Poland

Strajk! An interview with Ewa Pospieszynska

On 27th January, a near-total ban on abortion came into effect across Poland, three months after a ruling by the country ’s constitutional court. Poland already had one of the most restrictive abortion laws in Europe, but the new law - which removed severe foetal abnormalities from the list of exemptions - was seen as totemic, and part of a more generalised assault by the ruling Law and Justice Party (or PiS - short for Prawo i Sprawiedliwość) against Poland’s democratic institutions and minorities. In response to it, over the course of October and November, gigantic demonstrations gripped the...

Polish cops face protesters

Polish Women’s Strike reports that 14 people were detained Thursday 29 January, on the second night of protests against Poland’s near total ban on abortion, held despite a prohibition on public gatherings due to the Covid-19 pandemic. Poland’s constitutional court ruled in October to ban abortions in cases of foetuses with fatal abnormalities. The implementation of the court ruling was delayed by the October-November wave of protest. The ruling finally became law on Wednesday 28 January, triggering a new wave of protests. The constitutional court argued that allowing abortion when there are...

Kino Eye: Molotov-Ribbentrop and the Katyn massacre

There are probably no films (except documentaries) that directly engage with the Molotov-Ribbentrop Pact. However, its devastating effect on Poland, when the country was carved up between Nazi Germany and Stalin’s Soviet Union, can be starkly seen in Katyn (2007) by Polish director Andrzej Wajda. As Polish refugees flee eastward from the Nazis they attempt to cross a bridge, only to meet refugees fleeing in the opposite direction from Russian troops. In the mayhem a reservist Polish officer is separated from his family. He joins his unit but is captured by the Nazis and handed over to the...

Poland: too early to celebrate

Poland’s right wing Law and Justice party (PiS) government has delayed implementation of the court ruling that would outlaw almost all abortion, after a wave of protests and direct action. Michał Dworczyk, the head of the prime minister’s office, told Polish media: “There is a discussion going on, and it would be good to take some time for dialogue and for finding a new position in this situation, which is difficult and stirs high emotions”. This is not the first time Polish activists have had to defend Poland’s limited abortion rights. In 2016, when the government attempted to push similar...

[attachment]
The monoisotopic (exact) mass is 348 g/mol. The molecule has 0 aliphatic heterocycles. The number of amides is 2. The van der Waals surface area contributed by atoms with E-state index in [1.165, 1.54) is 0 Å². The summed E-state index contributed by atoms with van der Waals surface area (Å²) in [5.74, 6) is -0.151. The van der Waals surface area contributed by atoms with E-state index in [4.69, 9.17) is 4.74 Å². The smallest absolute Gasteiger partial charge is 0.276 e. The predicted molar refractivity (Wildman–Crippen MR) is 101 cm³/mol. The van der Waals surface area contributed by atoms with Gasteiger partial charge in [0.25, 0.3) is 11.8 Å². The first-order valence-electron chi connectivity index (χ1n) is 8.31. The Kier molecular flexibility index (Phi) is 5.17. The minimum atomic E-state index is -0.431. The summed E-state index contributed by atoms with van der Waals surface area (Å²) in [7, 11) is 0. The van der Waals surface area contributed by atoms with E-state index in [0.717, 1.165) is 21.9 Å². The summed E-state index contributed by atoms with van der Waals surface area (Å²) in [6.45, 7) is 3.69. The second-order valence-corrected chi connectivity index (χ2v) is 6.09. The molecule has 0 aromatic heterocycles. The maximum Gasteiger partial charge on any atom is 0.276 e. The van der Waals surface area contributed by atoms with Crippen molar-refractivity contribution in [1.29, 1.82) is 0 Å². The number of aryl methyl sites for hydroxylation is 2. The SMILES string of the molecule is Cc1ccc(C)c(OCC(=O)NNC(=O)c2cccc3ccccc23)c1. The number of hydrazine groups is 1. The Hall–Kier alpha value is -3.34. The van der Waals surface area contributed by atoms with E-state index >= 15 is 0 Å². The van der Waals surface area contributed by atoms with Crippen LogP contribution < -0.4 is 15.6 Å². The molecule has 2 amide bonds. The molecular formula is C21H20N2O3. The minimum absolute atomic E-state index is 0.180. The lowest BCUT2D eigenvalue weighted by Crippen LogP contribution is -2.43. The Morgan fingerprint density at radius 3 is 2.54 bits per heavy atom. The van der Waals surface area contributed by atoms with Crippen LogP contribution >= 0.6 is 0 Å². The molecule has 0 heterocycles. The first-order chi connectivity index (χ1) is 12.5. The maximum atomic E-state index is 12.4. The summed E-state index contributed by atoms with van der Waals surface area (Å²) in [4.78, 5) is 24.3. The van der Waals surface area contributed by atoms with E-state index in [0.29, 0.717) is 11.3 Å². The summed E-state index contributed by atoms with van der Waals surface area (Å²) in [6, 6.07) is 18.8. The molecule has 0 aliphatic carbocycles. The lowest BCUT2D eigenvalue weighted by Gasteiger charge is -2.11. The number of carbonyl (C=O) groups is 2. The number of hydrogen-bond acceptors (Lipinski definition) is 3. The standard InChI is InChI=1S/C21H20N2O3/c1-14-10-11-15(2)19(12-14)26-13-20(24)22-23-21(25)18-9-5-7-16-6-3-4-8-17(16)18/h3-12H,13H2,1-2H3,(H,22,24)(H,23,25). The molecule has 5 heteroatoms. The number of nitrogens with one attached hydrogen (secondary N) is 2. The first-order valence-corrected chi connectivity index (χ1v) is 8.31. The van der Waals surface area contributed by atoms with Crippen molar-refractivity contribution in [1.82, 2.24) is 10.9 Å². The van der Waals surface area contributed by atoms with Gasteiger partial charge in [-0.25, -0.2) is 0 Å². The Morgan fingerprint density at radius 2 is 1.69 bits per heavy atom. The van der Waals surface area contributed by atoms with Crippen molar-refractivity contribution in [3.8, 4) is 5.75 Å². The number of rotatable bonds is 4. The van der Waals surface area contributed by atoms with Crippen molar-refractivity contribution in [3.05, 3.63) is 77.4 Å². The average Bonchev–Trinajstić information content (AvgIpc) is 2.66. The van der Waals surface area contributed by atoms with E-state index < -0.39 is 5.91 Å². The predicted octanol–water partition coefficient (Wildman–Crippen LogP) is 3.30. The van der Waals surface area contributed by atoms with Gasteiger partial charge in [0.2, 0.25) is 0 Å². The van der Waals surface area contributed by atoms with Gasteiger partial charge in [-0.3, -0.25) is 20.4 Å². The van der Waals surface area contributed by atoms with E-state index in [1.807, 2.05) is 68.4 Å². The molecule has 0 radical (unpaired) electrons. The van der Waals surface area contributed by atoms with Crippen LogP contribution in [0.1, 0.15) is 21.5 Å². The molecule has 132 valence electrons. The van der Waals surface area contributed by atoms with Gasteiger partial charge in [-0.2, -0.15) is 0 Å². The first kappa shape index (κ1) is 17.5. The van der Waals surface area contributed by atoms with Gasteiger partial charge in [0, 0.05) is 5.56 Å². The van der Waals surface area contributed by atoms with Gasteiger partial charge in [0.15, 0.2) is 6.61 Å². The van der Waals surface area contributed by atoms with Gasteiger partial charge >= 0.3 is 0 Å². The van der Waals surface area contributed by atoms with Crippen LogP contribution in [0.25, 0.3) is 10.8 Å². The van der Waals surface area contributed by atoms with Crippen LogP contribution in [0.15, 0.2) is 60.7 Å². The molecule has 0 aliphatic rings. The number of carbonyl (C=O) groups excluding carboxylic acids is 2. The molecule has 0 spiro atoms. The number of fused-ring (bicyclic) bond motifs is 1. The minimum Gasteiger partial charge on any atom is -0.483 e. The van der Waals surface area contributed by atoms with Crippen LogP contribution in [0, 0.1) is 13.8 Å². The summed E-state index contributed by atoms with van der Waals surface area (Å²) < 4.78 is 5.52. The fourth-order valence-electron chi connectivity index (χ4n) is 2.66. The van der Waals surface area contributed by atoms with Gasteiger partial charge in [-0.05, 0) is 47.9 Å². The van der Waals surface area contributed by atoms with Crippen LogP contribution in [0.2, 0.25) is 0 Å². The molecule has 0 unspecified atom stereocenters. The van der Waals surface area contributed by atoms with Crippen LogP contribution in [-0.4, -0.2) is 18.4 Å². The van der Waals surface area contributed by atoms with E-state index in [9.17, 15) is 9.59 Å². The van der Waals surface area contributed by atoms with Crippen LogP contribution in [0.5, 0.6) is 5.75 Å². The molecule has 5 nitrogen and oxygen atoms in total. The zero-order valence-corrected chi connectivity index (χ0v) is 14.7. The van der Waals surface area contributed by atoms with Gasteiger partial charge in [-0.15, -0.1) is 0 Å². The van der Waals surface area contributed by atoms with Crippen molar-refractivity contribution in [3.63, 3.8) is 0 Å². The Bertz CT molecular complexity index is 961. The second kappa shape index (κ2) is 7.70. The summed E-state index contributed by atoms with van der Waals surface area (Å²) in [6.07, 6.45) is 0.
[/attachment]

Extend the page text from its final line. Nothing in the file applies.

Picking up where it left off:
Poland's fight for abortion rights

Thousands of people have marched in cities across Poland in protests against a near-total ban on abortion. Poland already has some of the strictest abortion laws in the world. There are fewer than 2,000 legal abortions a year in Poland, and the vast majority take place because of malformed foetuses, which would be illegal following the court ruling such abortions were unconstitutional. The new ruling restricts abortions to circumstances of rape, incest, or if there is a threat to the woman’s life. Women’s groups estimate that as many as 200,000 procedures are performed illegally or abroad each...

40th anniversary of the Gdańsk shipyard strike

The 14 August 2020 is the fortieth anniversary of the strike at Lenin shipyard in Gdansk, beginning a mass struggle against Polish Stalinism. This short video introduces the story and its significance today. Get the book/audio book of 'Solidarność: the workers' movement and the rebirth of Poland 1980-81' here

Solidarity with women, LGBTIQ people, minorities in Poland!

Andrzej Duda of the radical right Law and Justice party has been re-elected as Poland’s president. Activists in London and beyond are showing solidarity with people persecuted and attacked by the Polish hard-right regime; for human rights, freedom, and dignity; and with those resisting and fighting back. See more information about a protest here: Saturday 15, 1pm, Polish Embassy in London.

Solidarnosc: an honest account

Forty years on, Mark Osborn's book Solidarnosc: the workers' movement and the rebirth of Poland in 1980-1 is a timely celebration of the dramatic events in Poland which created the first independent trade union in the Soviet empire. It’s a story that needs telling, not least because Solidarity has been misrepresented and its leaders traduced by the country’s present-day rulers, and has been largely forgotten by the wider world. Here it is excitingly retold in short chapters and good pictures. Mark Osborn has also produced an honest book, free of pieties about Trotsky or apologetics for Stalin...

The story of the Polish workers

Buy the book referenced, or listen to the audio, here. This year marks the fortieth anniversary of the founding of Solidarność (Solidarity), the Polish independent trade union, at what was then the Lenin Shipyard in Gdańsk. Solidarność both emerged from and provided the organisational infrastructure for the mass strikes of August 1980. This intense period of struggle thrust strike leaders like Lech Wałęsa and Anna Walentynowicz into the international limelight. With the signing of the Gdańsk Agreement on 31 August 1980, Solidarność became the first independent union to be recognised by a...

Poland and Trotsky's theory of bureaucracy

August Grabski's obituary of Karol Modzelewski (Solidarity 511, bit.ly/ag-km) was interesting, but I want to take issue with what he says about Trotsky's theory of the Stalinist bureaucracy. "Without the analysis of the bureaucracy by Trotsky expressed in his Revolution Betrayed from 1936", write August, we can't understand what happened in Poland. Trotsky's Revolution Betrayed was about the bureaucracy in the USSR. Essential to his idea of the bureaucracy as a fragile stratum, without the solidity and historical clout of a class, was that part of the bureaucracy was linked back to the...

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